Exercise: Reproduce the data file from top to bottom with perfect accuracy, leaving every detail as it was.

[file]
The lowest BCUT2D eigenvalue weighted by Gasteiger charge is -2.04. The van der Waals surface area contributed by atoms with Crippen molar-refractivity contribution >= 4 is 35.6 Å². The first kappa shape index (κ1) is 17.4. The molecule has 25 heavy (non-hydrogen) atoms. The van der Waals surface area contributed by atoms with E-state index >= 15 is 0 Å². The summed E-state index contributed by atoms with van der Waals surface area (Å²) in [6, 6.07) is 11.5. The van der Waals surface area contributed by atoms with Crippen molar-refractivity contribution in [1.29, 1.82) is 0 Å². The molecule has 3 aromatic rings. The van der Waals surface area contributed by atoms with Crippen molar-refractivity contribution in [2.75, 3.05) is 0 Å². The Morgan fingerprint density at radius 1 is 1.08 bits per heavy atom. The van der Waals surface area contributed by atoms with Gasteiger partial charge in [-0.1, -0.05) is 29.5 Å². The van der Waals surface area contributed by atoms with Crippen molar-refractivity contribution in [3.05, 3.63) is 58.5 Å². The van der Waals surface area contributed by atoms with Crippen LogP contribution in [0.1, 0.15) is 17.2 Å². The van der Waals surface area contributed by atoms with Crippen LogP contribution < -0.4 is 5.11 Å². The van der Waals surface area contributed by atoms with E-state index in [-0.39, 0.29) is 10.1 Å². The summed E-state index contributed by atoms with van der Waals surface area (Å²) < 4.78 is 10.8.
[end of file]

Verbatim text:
The lowest BCUT2D eigenvalue weighted by Gasteiger charge is -2.04. The van der Waals surface area contributed by atoms with Crippen molar-refractivity contribution >= 4 is 35.6 Å². The first kappa shape index (κ1) is 17.4. The molecule has 25 heavy (non-hydrogen) atoms. The van der Waals surface area contributed by atoms with E-state index >= 15 is 0 Å². The summed E-state index contributed by atoms with van der Waals surface area (Å²) in [6, 6.07) is 11.5. The van der Waals surface area contributed by atoms with Crippen molar-refractivity contribution in [1.29, 1.82) is 0 Å². The molecule has 3 aromatic rings. The van der Waals surface area contributed by atoms with Crippen molar-refractivity contribution in [2.75, 3.05) is 0 Å². The Morgan fingerprint density at radius 1 is 1.08 bits per heavy atom. The van der Waals surface area contributed by atoms with Gasteiger partial charge in [-0.1, -0.05) is 29.5 Å². The van der Waals surface area contributed by atoms with Crippen molar-refractivity contribution in [3.05, 3.63) is 58.5 Å². The van der Waals surface area contributed by atoms with Crippen LogP contribution in [0.1, 0.15) is 17.2 Å². The van der Waals surface area contributed by atoms with Crippen LogP contribution < -0.4 is 5.11 Å². The van der Waals surface area contributed by atoms with E-state index in [-0.39, 0.29) is 10.1 Å². The summed E-state index contributed by atoms with van der Waals surface area (Å²) < 4.78 is 10.8.